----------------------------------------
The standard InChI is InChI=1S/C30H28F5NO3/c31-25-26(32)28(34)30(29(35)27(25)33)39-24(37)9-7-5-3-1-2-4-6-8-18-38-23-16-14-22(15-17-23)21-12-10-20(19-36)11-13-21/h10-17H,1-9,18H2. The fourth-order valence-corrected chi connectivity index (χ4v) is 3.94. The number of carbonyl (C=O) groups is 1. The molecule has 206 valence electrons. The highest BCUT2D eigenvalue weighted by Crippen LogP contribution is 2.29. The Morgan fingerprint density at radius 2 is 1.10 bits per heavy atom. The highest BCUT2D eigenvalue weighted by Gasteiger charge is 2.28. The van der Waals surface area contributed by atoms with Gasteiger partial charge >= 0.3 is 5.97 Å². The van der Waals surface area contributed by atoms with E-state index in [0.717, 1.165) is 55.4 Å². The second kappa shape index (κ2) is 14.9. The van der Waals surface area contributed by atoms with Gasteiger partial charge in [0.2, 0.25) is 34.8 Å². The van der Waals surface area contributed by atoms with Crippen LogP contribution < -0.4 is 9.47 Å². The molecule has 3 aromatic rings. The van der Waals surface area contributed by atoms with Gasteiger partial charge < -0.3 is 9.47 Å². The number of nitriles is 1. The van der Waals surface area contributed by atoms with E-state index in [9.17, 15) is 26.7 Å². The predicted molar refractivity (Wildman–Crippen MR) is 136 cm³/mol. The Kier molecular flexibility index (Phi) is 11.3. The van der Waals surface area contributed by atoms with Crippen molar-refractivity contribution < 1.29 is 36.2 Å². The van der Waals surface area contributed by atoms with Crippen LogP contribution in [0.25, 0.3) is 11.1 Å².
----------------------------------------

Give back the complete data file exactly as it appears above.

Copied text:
The standard InChI is InChI=1S/C30H28F5NO3/c31-25-26(32)28(34)30(29(35)27(25)33)39-24(37)9-7-5-3-1-2-4-6-8-18-38-23-16-14-22(15-17-23)21-12-10-20(19-36)11-13-21/h10-17H,1-9,18H2. The fourth-order valence-corrected chi connectivity index (χ4v) is 3.94. The number of carbonyl (C=O) groups is 1. The molecule has 206 valence electrons. The highest BCUT2D eigenvalue weighted by Crippen LogP contribution is 2.29. The Morgan fingerprint density at radius 2 is 1.10 bits per heavy atom. The highest BCUT2D eigenvalue weighted by Gasteiger charge is 2.28. The van der Waals surface area contributed by atoms with Gasteiger partial charge >= 0.3 is 5.97 Å². The van der Waals surface area contributed by atoms with E-state index in [0.717, 1.165) is 55.4 Å². The second kappa shape index (κ2) is 14.9. The van der Waals surface area contributed by atoms with Gasteiger partial charge in [0.2, 0.25) is 34.8 Å². The van der Waals surface area contributed by atoms with Crippen LogP contribution < -0.4 is 9.47 Å². The molecule has 3 aromatic rings. The van der Waals surface area contributed by atoms with Gasteiger partial charge < -0.3 is 9.47 Å². The number of nitriles is 1. The van der Waals surface area contributed by atoms with E-state index in [9.17, 15) is 26.7 Å². The predicted molar refractivity (Wildman–Crippen MR) is 136 cm³/mol. The Kier molecular flexibility index (Phi) is 11.3. The van der Waals surface area contributed by atoms with Crippen molar-refractivity contribution < 1.29 is 36.2 Å². The van der Waals surface area contributed by atoms with Crippen LogP contribution in [0.25, 0.3) is 11.1 Å².